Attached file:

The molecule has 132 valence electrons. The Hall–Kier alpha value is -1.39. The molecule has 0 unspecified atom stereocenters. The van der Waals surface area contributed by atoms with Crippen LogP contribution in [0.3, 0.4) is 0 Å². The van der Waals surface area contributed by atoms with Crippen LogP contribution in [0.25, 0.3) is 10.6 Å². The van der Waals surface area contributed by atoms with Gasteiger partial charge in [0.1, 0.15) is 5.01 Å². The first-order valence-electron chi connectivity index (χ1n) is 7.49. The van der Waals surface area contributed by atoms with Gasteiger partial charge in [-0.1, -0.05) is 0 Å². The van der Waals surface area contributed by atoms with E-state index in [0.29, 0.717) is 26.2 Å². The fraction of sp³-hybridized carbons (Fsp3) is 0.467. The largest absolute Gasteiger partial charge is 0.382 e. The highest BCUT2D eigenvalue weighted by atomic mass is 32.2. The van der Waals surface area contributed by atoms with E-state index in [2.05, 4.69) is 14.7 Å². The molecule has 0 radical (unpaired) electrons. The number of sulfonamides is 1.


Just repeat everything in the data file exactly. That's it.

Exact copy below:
The molecule has 132 valence electrons. The Hall–Kier alpha value is -1.39. The molecule has 0 unspecified atom stereocenters. The van der Waals surface area contributed by atoms with Crippen LogP contribution in [0.3, 0.4) is 0 Å². The van der Waals surface area contributed by atoms with Crippen LogP contribution in [0.25, 0.3) is 10.6 Å². The van der Waals surface area contributed by atoms with Gasteiger partial charge in [0.1, 0.15) is 5.01 Å². The first-order valence-electron chi connectivity index (χ1n) is 7.49. The van der Waals surface area contributed by atoms with Gasteiger partial charge in [-0.1, -0.05) is 0 Å². The van der Waals surface area contributed by atoms with E-state index in [0.29, 0.717) is 26.2 Å². The fraction of sp³-hybridized carbons (Fsp3) is 0.467. The largest absolute Gasteiger partial charge is 0.382 e. The highest BCUT2D eigenvalue weighted by atomic mass is 32.2. The van der Waals surface area contributed by atoms with E-state index in [2.05, 4.69) is 14.7 Å². The molecule has 0 radical (unpaired) electrons. The number of sulfonamides is 1.